Steinski: Ad Exec, Hip-Hop Legend

The best-reviewed album of 2008 is by a 57-year-old advertising executive named Steven Stein. Steinski, as he is better known, emerged on the hip-hop scene in 1983, when Tommy Boy Records held a promo asking entrants to remix the single “Play That Beat, Mr. D.J.” by G.L.O.B.E. and Whiz Kid. The result, “Lesson 1 — The Payoff Mix” not only won the contest, but became a hip-hop classic in its own right. Steinski, sometimes with partner Doug DiFranco (“Double Dee”) and sometimes without, released several other breakthrough tracks over succeeding years, which are included in the collection What Does It All Mean? 1983-2006 Retrospective, which was released by a label called Illegal Art this year to overwhelmingly positive reviews and is now 2008’s top-reviewed album on Listeners encountering the collection for the first time may not recognize the music, but will possibly pick out some of the hundreds of sound bites Steinski layered over the tracks, particularly the “What Does It All Mean?” sound bite that was appropriated by De La Soul for its “Three Is the Magic Number” track in 1989. Usually, the sound bites — from old movies, advertisements, speeches and whatever — are used for comic effect, though “The Motorcade Sped On,” which uses Walter Cronkite’s commentary during the Kennedy assassination has a different goal as does the haunting “Number Three on Flight Eleven,” which uses Betty Ong’s cell phone call from United Flight 11 on 9/11 and turns the song into what Pitchfork Media called “an unsettling, ambient Eno-esque dirge.” Perhaps the most amazing thing about the music is that most of it has been unavailable until fairly recently because of copyright concerns. Previously, the only way to hear Steinski’s music was at clubs or on bootlegs. Brandweek editor Todd Wasserman spoke with Stein last week about his 25-year overnight success and why he never quit the advertising business.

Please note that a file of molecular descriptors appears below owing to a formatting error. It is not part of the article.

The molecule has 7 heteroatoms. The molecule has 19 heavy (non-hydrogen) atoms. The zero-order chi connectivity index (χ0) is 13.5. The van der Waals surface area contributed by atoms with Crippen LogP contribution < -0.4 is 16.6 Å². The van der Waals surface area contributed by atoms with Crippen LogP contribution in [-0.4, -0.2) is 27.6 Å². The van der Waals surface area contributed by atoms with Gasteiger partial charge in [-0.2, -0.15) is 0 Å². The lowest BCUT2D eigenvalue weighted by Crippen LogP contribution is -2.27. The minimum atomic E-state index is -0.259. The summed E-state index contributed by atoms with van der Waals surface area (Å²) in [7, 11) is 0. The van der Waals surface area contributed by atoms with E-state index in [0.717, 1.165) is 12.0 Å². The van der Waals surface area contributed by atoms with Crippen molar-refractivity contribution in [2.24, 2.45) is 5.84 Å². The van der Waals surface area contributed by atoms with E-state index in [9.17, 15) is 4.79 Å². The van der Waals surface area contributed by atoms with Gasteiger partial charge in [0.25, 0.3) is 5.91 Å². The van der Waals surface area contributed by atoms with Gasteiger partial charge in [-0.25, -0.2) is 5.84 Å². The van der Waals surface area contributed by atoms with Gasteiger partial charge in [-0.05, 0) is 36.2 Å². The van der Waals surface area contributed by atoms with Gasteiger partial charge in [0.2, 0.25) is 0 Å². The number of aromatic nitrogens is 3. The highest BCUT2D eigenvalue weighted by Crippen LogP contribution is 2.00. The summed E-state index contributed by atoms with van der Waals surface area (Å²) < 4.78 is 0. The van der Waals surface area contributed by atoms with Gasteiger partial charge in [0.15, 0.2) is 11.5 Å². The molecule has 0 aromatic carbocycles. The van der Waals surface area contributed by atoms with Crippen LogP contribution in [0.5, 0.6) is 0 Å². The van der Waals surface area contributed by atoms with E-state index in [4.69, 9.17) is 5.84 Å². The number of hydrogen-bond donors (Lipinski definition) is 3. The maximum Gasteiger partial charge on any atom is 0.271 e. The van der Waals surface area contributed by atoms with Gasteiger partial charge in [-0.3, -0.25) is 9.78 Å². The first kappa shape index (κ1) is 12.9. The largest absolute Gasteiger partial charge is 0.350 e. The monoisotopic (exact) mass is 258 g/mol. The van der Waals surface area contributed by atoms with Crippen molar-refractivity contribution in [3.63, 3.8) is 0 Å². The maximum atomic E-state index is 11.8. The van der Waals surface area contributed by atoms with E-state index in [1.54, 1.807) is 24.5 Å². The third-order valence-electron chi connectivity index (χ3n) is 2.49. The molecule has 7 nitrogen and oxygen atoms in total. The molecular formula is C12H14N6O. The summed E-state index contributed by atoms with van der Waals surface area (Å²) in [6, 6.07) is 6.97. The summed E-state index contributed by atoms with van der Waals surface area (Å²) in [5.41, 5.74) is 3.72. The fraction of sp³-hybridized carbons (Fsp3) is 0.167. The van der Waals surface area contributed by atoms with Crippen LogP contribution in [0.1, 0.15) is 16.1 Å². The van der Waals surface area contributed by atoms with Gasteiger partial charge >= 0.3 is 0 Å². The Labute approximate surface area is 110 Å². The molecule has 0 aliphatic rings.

Brandweek: Are you still involved in advertising now?
Steven Stein: Up to my ass.

BW: Who are you working for?
SS: I’m a freelancer. I have my own company and I do a lot of radio and audio work for various people. I have an agency in Philadelphia I’ve been working with for a really long time [Gyro Worldwide] and I do work on and off for Nike — various parts of Nike — I’ve done some work for Reebok.

BW: What kind of stuff do you do?
SS: I do a lot of radio commercials. I write the scripts, I cast them, I produce them. There’s that. I do sound effects for existing commercials. I do tracks and music for TV commercials. I’ve done some incidental music for features.

BW: But back in 1983 you worked for DDB.
SS: The many times former DDB.

BW: What accounts did you work for?

SS: Accounts that don’t exist anymore. I started working there on Polaroid on this bizarre failing product called Polarvision — instant film. At the time videotape was becoming popular it was pissing in the wind, but I also worked on GTE, I did a bunch of work for Volkswagen . . .

BW: I read you worked on Atari.
SS: Yeah, that was a back-door kind of thing. That’s when I was slowly separating myself from the agency and working three days a week and they snuck me in on that because I could work really fast and I didn’t care about going to meetings, so basically they’d throw a bunch of work at me on Tuesday and I’d get it done by Thursday and they’d go into the meeting and say ‘Yeah, look what we did.’